The call to participate in clinical research is transforming for patients, practitioners and research staff. Effectively executed drug studies can result in life changing therapies that level the playing field of human illness.
A successful clinical trial demands the extreme dedication of the personnel involved. Research patients accept the risk in that a investigational therapy may advance, hinder or stall disease treatment. Research investigators and staff work tirelessly to promote patient safety, regulatory standards and integrity of study conduct. CRAs and data managers scrupulously review the study data to ensure the accuracy of the information that will ultimately comprise part of the FDA submission. Each contribution, no matter how small, is impactful because it influences drug development, reporting credible data regarding the disease state and what is working/not working toward a cure.
There is a particular role in clinical research that is pivotal, yet rarely lauded. This position requires extreme finesse for the level of difficulty presented. I speak of the line manager—those who supervise the CRAs and study coordinators (SCs), who provide behind-the-scenes guidance/support so their staff can continue to operate effectively in-house or in the field. They are the advocates, teachers and protectors. They have the largest workload, the least assistance and often their efforts go unrecognized.
I know a CRA manager, Laura, who embodied the dedication required to manage beyond supervision and truly lead. She gave full support instead of rote direction. She assisted her staff through conflict resolution, and, by her example, taught them personal accountability. She inspired her employees to see above the status quo to their next career milestone and encouraged their ambition.
Laura’s greatest success story, and, conversely, her greatest challenge, was a CRA 1 who was placed in an impossible situation until a forced collaboration saved the project and provided an invaluable learning opportunity.
Travis was a clinical trials associate recently promoted to an entry-level CRA position. Though he had several years of SC experience, he was new to the monitoring role. He was introduced to the frantic pace of clinical operations with a new line manager (Laura) and assigned as the unblinded CRA for a phase II study the same week.
Unfortunately for Travis, the study clinical trials manager (CTM) had been terminated prior to completion of the unblinded pharmacy monitoring plan, and, consequently, Travis’ study training. The project manager was located in another country and was scrambling to fulfill both roles until a CTM replacement was identified. The study CRAs were traveling across the country to activate sites and lacked the time to mentor him. Meanwhile, study enrollment was steadily progressing, as was the deadline for the first unblinded pharmacy monitoring visit. Travis was bereft of the focused study direction his experience level demanded. Laura recognized the near hopelessness in his voice as he informed her of his dilemma. She spent several hours trying to resolve this issue and take the unfair burden off his shoulders. Then Laura realized that SHE was the solution.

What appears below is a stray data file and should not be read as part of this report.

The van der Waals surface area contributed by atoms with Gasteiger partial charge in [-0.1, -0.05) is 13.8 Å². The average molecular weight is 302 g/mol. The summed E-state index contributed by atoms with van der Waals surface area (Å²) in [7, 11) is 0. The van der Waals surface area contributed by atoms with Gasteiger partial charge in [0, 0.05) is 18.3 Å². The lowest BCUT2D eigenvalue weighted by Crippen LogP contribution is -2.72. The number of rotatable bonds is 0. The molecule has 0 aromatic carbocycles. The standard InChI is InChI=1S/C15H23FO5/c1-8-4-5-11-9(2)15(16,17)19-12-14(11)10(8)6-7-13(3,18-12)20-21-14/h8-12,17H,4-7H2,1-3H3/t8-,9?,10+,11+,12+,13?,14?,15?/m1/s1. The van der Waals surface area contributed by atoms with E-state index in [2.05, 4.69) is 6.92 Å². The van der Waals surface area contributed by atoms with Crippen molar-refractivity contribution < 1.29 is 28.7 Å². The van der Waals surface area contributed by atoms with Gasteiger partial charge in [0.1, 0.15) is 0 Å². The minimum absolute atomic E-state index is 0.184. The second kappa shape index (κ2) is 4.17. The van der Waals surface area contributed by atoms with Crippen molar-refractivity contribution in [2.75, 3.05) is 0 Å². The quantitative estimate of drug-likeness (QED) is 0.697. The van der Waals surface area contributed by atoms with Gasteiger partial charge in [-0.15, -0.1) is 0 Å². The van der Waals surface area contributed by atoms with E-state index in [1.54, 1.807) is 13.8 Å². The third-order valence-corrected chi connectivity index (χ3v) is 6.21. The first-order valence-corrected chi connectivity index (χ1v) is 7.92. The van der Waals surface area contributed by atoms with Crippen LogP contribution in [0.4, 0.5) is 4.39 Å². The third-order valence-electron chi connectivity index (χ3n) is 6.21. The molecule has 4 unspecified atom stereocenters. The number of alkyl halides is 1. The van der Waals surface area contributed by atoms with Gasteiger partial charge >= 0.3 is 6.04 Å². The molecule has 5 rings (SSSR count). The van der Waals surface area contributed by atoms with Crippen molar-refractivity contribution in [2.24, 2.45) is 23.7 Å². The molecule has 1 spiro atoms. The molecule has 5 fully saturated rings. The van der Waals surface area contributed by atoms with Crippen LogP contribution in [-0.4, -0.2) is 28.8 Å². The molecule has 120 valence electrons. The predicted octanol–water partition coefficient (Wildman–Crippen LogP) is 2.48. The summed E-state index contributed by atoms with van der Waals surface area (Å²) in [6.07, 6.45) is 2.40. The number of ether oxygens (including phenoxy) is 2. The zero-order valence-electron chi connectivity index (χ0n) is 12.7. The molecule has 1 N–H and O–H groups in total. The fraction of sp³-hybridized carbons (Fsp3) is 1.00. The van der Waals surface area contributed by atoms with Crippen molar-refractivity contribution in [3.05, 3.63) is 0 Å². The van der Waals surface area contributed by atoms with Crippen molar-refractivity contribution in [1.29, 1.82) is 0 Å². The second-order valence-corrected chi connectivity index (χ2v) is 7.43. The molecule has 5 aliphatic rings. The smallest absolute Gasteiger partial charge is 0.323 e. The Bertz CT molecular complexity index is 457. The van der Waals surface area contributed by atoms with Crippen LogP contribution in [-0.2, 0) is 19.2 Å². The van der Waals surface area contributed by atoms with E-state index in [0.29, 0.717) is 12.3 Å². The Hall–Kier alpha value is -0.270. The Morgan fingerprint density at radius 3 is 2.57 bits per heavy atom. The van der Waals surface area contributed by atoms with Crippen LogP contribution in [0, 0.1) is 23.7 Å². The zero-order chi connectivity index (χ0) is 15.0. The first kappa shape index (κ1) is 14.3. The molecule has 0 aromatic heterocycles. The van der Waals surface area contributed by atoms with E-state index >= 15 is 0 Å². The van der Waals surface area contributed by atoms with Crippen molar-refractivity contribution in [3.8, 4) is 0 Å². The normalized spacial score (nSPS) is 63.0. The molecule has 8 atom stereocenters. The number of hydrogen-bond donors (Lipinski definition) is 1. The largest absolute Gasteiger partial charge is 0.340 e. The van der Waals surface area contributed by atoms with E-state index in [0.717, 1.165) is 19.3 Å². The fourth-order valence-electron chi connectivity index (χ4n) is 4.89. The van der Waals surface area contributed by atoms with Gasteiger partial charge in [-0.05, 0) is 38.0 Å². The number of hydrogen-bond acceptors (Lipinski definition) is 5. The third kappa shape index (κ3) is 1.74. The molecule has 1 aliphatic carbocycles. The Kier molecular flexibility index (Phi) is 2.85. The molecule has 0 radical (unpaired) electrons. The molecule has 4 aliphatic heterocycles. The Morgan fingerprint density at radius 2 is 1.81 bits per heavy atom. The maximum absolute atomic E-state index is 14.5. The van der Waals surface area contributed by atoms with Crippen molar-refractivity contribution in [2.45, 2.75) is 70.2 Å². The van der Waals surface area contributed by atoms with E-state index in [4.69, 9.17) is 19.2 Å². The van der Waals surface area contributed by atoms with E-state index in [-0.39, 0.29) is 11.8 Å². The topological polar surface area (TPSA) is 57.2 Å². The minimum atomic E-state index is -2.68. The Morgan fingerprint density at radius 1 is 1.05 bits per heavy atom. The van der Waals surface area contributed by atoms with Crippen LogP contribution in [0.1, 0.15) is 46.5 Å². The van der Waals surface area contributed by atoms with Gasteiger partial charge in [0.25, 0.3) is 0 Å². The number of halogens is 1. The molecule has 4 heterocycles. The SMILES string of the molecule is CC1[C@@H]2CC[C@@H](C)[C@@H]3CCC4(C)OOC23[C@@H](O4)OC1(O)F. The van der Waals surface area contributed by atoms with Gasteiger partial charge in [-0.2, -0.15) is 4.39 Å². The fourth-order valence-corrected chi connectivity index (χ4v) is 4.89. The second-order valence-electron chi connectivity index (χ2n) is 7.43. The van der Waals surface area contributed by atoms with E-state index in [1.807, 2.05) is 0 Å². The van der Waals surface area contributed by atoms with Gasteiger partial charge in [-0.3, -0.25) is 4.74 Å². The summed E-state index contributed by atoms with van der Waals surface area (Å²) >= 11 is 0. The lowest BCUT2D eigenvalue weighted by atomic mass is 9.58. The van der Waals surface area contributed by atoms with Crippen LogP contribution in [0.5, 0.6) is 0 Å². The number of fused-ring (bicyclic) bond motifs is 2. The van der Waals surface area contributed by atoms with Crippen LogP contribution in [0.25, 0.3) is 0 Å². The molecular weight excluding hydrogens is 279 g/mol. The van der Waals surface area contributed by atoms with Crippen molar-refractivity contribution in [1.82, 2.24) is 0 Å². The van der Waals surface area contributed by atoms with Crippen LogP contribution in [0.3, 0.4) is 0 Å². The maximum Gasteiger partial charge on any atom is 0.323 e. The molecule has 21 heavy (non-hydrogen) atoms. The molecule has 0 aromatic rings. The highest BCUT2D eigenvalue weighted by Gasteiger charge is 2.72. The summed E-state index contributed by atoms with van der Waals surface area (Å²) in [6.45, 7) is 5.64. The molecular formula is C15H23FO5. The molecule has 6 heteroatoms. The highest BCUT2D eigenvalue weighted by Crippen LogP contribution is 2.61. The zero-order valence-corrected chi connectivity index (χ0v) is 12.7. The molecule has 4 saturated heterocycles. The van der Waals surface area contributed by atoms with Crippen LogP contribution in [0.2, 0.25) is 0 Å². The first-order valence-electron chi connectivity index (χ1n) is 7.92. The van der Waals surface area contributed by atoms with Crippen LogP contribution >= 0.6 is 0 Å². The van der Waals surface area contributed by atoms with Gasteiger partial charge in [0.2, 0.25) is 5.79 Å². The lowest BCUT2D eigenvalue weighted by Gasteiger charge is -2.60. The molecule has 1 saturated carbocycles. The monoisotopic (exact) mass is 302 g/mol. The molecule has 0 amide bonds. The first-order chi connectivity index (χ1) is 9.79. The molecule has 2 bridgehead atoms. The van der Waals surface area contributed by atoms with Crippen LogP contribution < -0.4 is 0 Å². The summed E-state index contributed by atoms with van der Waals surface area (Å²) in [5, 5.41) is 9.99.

Laura proposed herself, to the project manager, as the unblinded study CTM until a replacement was found. When the project manager learned of her experience, he heartily agreed to the solution. They collaborated on the unblinded pharmacy monitor training materials and completed the unblinded pharmacy manual. Laura completed Travis’ unblinded CRA training and all elements of drug accountability: drug preparation, dispensation, dosing calculation, drug compliance/counts, study blind and the delineation of responsibilities between blinded and unblinded research roles.
As it was the line manager’s responsibility to evaluate staff monitoring visits, Laura accompanied Travis to his first unblinded pharmacy monitoring visit and was able to approve his ability to independently monitor. The dynamic of their relationship provided the most optimal training environment because a strong bond of trust and transparency was created during the problem-solving process.
Laura’s actions ensured that Travis received the training required for his role, and the project met the unblinded monitoring visit deadline. Travis learned critical thinking skills from the individual with the most influence on his professional development and bore witness to her sacrifice on his behalf. It was the most successful outcome for all parties.
Elizabeth Blair Weeks-Rowe, LVN, CCRA, has spent nearly 14 years in a variety of clinical research roles including CRA, CRA trainer, CRA manager and clinical research writer. She works in relationship development/study startup. Email email@example.com or tweet @ebwcra.
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